Where did alternative photography go wrong?  Probably the same place that mainstream photography did: buying 100% into the dogma of "realism."  Way back in the day, the world was divided into two paradigms of photography: pictorialism and realism.  The two major proponents were Bill Mortensen and Ansel Adams, respectively.  If you read their books on negatives and prints, you'll find that most of the theory is the same - Mortensen's "gamma infinity" concept is the functional equivalent to a very basic form of the Zone System.  But in artistic outlook, they could not have been more different. 

Mortensen took pictures, printed them, hacked them, painted and pencilled them, and often created end products that were so heavily redone that they scarcely could be called photographs (think: the 1930s version of Pierre et Gilles).  He and the other pictorialists prolonged the life of some ancient processes and popularized others (like bromoil).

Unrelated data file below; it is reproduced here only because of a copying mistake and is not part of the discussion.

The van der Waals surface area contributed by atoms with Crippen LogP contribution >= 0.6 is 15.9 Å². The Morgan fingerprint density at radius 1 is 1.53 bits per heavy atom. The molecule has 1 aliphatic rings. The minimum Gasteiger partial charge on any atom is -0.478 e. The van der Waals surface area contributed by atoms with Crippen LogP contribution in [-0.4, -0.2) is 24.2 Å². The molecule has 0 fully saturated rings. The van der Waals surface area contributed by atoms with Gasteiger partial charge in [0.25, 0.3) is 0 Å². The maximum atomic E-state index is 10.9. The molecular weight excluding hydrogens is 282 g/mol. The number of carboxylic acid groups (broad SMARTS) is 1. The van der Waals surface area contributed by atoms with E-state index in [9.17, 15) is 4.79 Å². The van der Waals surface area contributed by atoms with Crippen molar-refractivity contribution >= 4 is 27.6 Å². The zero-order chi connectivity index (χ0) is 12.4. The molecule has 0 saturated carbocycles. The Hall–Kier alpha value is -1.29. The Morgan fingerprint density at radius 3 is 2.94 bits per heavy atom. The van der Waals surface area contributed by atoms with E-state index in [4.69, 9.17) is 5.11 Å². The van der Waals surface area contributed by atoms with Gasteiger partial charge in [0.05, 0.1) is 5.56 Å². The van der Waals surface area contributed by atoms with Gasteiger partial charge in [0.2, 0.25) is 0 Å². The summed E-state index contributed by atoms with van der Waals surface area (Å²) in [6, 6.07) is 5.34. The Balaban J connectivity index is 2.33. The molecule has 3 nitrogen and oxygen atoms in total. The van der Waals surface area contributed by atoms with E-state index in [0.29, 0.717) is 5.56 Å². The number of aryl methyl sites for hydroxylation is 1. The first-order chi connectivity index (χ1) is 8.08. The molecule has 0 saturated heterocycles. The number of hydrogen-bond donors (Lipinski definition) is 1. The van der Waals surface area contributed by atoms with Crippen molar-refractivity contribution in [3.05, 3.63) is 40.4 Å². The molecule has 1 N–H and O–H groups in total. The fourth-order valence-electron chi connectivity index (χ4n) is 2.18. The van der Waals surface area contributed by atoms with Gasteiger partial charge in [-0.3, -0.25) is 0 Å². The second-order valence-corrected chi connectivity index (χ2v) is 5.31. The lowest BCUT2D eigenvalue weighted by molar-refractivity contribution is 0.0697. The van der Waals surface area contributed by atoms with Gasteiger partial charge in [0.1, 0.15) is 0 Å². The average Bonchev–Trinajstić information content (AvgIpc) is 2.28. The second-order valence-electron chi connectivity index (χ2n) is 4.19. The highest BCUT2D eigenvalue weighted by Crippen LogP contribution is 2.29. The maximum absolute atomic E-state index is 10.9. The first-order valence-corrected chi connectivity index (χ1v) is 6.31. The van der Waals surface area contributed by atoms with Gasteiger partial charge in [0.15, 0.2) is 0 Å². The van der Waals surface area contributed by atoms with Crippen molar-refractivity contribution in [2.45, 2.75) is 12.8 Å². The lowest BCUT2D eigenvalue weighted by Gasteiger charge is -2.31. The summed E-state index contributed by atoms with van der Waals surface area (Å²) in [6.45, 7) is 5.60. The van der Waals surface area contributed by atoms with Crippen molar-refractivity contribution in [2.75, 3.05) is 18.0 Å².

Adams, for his part, liked to use commercial plates and film to create perfect negatives that could be contact printed onto commercially available paper.  Adams and Mortensen hated each other, with Mortensen and friends shutting Adams out of venues and Adams attempting to prevent the formation of a Mortensen archive after the latter's death. 

But in the end, we know whose work ended up as posters on college students' walls.  And although it would be nice to have some pictorial variety, the ascendancy of Adams is not a bad result for silver.  But it has had a very suffocating effect on expression through alternative photography - tragic because alternative photography comprehends a body of disciplines that have long been the province of pictorialists. 

It is time for alternative photography to reach out from reproduction and into more liberal expression.